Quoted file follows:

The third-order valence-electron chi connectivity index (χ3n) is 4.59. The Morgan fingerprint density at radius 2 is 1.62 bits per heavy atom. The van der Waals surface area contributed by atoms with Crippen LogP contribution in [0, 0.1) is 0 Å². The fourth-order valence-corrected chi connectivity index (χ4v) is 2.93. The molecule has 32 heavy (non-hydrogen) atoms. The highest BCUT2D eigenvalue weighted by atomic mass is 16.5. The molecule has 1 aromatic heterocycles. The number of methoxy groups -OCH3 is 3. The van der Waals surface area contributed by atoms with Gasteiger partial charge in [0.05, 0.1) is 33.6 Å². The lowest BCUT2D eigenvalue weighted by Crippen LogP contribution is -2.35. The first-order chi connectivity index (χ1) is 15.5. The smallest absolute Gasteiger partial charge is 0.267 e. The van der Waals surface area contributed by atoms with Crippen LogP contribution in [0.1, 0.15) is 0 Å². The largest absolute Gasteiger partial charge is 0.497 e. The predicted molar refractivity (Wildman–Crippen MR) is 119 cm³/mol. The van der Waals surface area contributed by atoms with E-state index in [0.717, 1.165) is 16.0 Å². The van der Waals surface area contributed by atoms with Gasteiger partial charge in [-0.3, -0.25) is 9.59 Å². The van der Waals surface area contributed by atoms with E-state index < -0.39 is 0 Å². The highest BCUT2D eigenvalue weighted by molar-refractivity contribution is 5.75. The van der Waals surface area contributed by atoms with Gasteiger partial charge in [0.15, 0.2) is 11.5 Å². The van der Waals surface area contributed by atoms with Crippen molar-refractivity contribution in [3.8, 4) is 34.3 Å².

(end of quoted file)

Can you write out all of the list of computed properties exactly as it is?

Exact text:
The third-order valence-electron chi connectivity index (χ3n) is 4.59. The Morgan fingerprint density at radius 2 is 1.62 bits per heavy atom. The van der Waals surface area contributed by atoms with Crippen LogP contribution in [0, 0.1) is 0 Å². The fourth-order valence-corrected chi connectivity index (χ4v) is 2.93. The molecule has 32 heavy (non-hydrogen) atoms. The highest BCUT2D eigenvalue weighted by atomic mass is 16.5. The molecule has 1 aromatic heterocycles. The number of methoxy groups -OCH3 is 3. The van der Waals surface area contributed by atoms with Gasteiger partial charge in [0.05, 0.1) is 33.6 Å². The lowest BCUT2D eigenvalue weighted by Crippen LogP contribution is -2.35. The first-order chi connectivity index (χ1) is 15.5. The smallest absolute Gasteiger partial charge is 0.267 e. The van der Waals surface area contributed by atoms with Crippen LogP contribution in [0.1, 0.15) is 0 Å². The largest absolute Gasteiger partial charge is 0.497 e. The predicted molar refractivity (Wildman–Crippen MR) is 119 cm³/mol. The van der Waals surface area contributed by atoms with E-state index in [0.717, 1.165) is 16.0 Å². The van der Waals surface area contributed by atoms with Gasteiger partial charge in [-0.3, -0.25) is 9.59 Å². The van der Waals surface area contributed by atoms with E-state index < -0.39 is 0 Å². The highest BCUT2D eigenvalue weighted by molar-refractivity contribution is 5.75. The van der Waals surface area contributed by atoms with Gasteiger partial charge in [0.15, 0.2) is 11.5 Å². The van der Waals surface area contributed by atoms with Crippen molar-refractivity contribution in [3.8, 4) is 34.3 Å².